July 21st, 2017


The SETI Institute and French startup Unistellar announced a partnership today to commercialize a new telescope that promises to deliver an unparalleled view of the cosmos to amateur astronomers, and provide the opportunity to contribute directly to cutting-edge science. Unistellar's new eVscope leverages "Enhanced Vision" imaging technology and now provides three unique features never before offered in a compact mass-market instrument thanks to this partnership:

- Enhanced Vision produces extremely sharp, detailed images of even faint astronomical objects by accumulating their light and projecting it into the telescope's eyepiece.

- Autonomous Field Detection (AFD) powered by GPS, enables the eVscope to pinpoint celestial objects of interest without complicated alignment procedures or expensive equatorial mounts.

- Campaign Mode, a revolutionary and exciting feature developed at the SETI Institute, takes advantage of the telescope's advanced imaging technology and allows users around the world to participate in observing campaigns to image and collect data on objects of special interest to researchers.

"Classical high-end telescopes are wonderful tools for observing the four main planets. But they are generally disappointing for viewing fainter and more distant objects, which remain inaccessible to amateur astronomers," said Laurent Marfisi, Unistellar CEO. "Our telescope will revolutionize amateur astronomy by allowing people to see in real time, celestial objects that until now have only been available as images in books or online. Our compact 4.5-inch telescope allows observers to see objects fainter than Pluto and achieve sensitivity equivalent to a one-meter telescope!"

Kemo D. 7
Credit: SETI Institute
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The Last Unexplored Place on Earth

The landscape could be in upstate New York, western Maine, or any number of other scenic places: a few large lakes, many small ones, wide rivers and slow-flowing streams, water-filled hollows and soggy ground, all set in a stony land. But that’s where the resemblance to familiar landscapes ends. Here, no clouds float by, no rain falls, and no stars shine; there is no sunlight or moonshine, and no air at all. Instead, spread over this water-rich landscape, covering it almost completely and sealing it in, is 5 million square miles of glacial ice, roughly two miles thick and a million years old. This bizarre scene is found in Antarctica, the coldest place on Earth. If it were possible to lift up the giant ice sheets, that watery, stony terrain is what would remain. But of course it is not possible, so nobody knows what the buried landscape really looks like or how many living things may be down there. As of only a few decades ago, no one knew this world of buried lakes and rivers even existed. Now scientists are paying serious attention to it.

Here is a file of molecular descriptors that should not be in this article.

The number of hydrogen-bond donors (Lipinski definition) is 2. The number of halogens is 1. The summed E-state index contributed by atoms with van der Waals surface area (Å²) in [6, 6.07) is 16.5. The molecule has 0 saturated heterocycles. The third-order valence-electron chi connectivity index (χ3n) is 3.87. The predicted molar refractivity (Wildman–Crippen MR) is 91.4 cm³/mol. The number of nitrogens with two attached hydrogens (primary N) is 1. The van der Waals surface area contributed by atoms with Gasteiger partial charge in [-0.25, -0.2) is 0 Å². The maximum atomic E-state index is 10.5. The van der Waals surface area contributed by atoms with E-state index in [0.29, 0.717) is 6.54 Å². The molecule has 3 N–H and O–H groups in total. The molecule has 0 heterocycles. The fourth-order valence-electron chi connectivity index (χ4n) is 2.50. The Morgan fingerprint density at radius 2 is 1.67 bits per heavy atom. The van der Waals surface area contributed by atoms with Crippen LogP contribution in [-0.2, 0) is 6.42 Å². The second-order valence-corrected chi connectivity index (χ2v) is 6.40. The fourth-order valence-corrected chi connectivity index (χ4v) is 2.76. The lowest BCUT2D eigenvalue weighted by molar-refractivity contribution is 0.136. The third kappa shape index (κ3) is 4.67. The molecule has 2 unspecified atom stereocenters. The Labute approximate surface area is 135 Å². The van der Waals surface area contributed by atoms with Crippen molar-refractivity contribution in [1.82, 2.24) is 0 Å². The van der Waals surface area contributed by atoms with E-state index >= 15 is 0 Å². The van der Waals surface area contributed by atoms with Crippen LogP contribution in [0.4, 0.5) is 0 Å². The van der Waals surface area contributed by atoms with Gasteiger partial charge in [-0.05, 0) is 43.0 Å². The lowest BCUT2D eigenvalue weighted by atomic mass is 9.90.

Journalists have dubbed it “the last unexplored place on Earth” and “one of Earth’s last frontiers.”

Kemo D. 7
Credit: Discover Magazine

The Legend of Lyonesse

Lyonesse is a lost island off the coast of Cornwall in England. It’s famous both as the home of Sir Tristan in Arthurian legends and for its mysterious disappearance.

According to folk stories, the land was drowned in a single night as punishment for the sins of its inhabitants. Only one man escaped, racing ahead of the flood on a white horse. Modern archeologists speculate that the legend refers to several of the Isles of Scilly.

These were above sea level at the time of the Roman conquest of Britain but were later covered by water due to changing currents and ice melt. Diving expeditions have found the remains of many settlements on the submerged islands.

In spite of various scientific explanations, the legend remains. Locals will tell visitors to listen for the bells of drowned Lyonesse, which can be hearing ringing under the water on stormy nights.

Kemo D. 7

The Valentich Disappearance

Frederick Valentich was a 20-year-old pilot who on October 21, 1978 disappeared with his light airplane. He was on his scheduled flight from Moorabbin Airport to King Island in Australia. He disappeared leaving no trace of him or his plane over Bass Strait. What intensifies the mystery is what Valentich reported seeing from his plane. Just minutes before going black, Valentich reported Melbourne air traffic control that he was being companioned by another aircraft 1,000 feet above him. He described some strange maneuvers and features of the aircraft. He said that his engine had begun running roughly, and finally reported that the “strange aircraft is hovering on top of me again. It is hovering and it’s not an aircraft.” He and his aircraft were never found.

Finally after tedious investigation, Australian Department of Transport concluded that the reason behind his disappearance was inconclusive.

Kemo D. 7

Meet Hyperrealism

This is NOT a photo! Inspired by photorealism, hyperrealism is a contemporary school of painting that evokes the illusion of photography. With advancements in cameras, lenses, and digital equipment, artists have been able to be far more precision-oriented in their practice, culminating in an entirely new genre of contemporary art that makes you do a double take. Unlike photorealist painters who may make aesthetic alterations and consciously omit details in order to emulate photographic images, hyperrealists take a more literal approach to representation. Like the source photos themselves, photorealist paintings incorporate elements like depth of field, perspective, and even focus. All compositional quirks are reproduced, and imperfections are never concealed.

Because hyperrealist art suggests a false reality, it requires a high level of skill.

Artists: Yigal Ozeri, Damian Lob, Brian Drury, Jason de Graaf, and Pedro Campos.

Kemo D. 7